Adams cites election in Republic as reason for standing down

Sinn Fein President Gerry Adams with Michelle O'Neill following his speech at the 2017 Sinn Fein ard fheis in Dublin. Picture :: Brian Lawless/PA Wire
Sinn Fein President Gerry Adams with Michelle O'Neill following his speech at the 2017 Sinn Fein ard fheis in Dublin. Picture :: Brian Lawless/PA Wire

Allowing time for a new Sinn Fein leader to prepare for an election in the Republic was the sole reason for his decision to stand down, Gerry Adams has said.

After 34 years as party president, at the Sinn Fein ard fheis in November Mr Adams formally announced his decision to step aside.

Delegates at the annual gathering voted to hold an extraordinary ard fheis to elect his replacement – with Mr Adams later telling RTE that the new way of selecting a leader would be more transparent that before.

In a statement released on Fridday, Mr Adams said he had every confidence in Michelle O’Neill as the party’s leader north of the border, and that a united Ireland remains Sinn Fein’s “primary political and strategic” objective.

“I was and am entirely confident and comfortable in the ability of Michelle O’Neill and her team in the North to negotiate with the DUP, the British and Irish governments and manage the challenge of finding a resolution to the crisis here,” he said.

February 10 has been set as the date to elect the new leader.

Under the statement heading ‘Looking for a job?,’ Mr Adams said his replacement “will face many challenges, some of these internal to the party as we seek to continue to grow in political strength and improve the skills of our activists,”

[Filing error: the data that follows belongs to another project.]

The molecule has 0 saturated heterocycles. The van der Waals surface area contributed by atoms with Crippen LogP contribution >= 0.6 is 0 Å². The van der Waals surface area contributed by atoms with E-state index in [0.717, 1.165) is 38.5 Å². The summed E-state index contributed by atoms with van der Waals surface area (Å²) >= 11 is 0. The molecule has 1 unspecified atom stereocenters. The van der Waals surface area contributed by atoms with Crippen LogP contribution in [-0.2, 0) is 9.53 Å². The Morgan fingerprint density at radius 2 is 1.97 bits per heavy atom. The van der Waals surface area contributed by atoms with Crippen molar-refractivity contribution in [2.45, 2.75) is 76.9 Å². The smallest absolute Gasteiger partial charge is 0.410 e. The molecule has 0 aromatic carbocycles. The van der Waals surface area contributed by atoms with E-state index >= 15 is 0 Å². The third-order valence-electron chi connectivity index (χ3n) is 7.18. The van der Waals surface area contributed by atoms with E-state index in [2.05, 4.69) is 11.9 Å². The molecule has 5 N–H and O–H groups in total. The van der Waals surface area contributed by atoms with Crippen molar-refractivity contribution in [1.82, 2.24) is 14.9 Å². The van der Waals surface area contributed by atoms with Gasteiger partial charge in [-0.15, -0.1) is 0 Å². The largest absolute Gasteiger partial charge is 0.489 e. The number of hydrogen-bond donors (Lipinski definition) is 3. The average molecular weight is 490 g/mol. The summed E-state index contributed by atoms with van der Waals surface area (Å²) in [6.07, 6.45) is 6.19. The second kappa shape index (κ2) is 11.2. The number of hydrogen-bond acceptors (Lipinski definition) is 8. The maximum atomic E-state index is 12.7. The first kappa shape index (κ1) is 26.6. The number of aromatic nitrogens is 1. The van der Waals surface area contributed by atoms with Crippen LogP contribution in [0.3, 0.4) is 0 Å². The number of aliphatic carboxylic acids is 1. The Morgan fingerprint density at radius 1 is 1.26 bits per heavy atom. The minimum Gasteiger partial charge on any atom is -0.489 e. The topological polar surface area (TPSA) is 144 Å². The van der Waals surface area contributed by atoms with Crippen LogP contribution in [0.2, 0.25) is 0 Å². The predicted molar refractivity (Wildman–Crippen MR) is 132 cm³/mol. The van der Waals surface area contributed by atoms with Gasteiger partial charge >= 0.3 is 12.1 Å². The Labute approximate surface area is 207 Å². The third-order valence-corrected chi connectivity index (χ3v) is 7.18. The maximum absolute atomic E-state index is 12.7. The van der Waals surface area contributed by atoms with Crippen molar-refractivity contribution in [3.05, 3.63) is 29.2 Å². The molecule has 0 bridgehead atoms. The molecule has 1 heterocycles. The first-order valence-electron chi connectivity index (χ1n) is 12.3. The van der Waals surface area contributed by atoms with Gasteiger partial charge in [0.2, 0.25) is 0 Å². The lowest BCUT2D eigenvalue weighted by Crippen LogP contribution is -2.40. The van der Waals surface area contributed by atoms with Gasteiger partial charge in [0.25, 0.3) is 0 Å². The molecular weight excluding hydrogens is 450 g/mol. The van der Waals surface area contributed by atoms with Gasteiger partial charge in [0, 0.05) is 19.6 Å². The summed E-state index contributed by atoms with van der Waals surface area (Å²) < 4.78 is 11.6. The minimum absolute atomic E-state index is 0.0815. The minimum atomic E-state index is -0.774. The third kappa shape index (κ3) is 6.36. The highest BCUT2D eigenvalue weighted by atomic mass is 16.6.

He said: “Some suggested that my departure could take up to a year or that I wouldn’t stand down until the negotiations in the north had concluded, for good or ill. I have to say that none of that played any part in my decision. My one consideration was to provide the new leader with sufficient time to prepare him or herself for the next general election in the south.”

Mr Adams said there are also “external challenges” facing the new leader.

“These include the need to agree a positive outcome to the negotiations to restore the power sharing, partnership institutions in the north; the all-island bodies established by the Good Friday Agreement; preparing the party for a general election in the 26 counties and potential elections in the north; and charting a course through the madness that is Brexit,” he said.

Leadership candidates require the support of at least ten of the 300 or so local Sinn Fein branches, with each one sending three voting delegates, or at least two of the next highest tier in the leadership structure (comhairle ceantair). Each of the 12 governing body (ard chomhairle) members have one vote each, with up to 1,200 members in total taking part in the process.

Mr Adams has also announced that he will not be seeking re-election to the Dail as TD for Louth. In an interview with the Irish Times, he also said he has “no intention or desire” of dictating policy to the new leadership.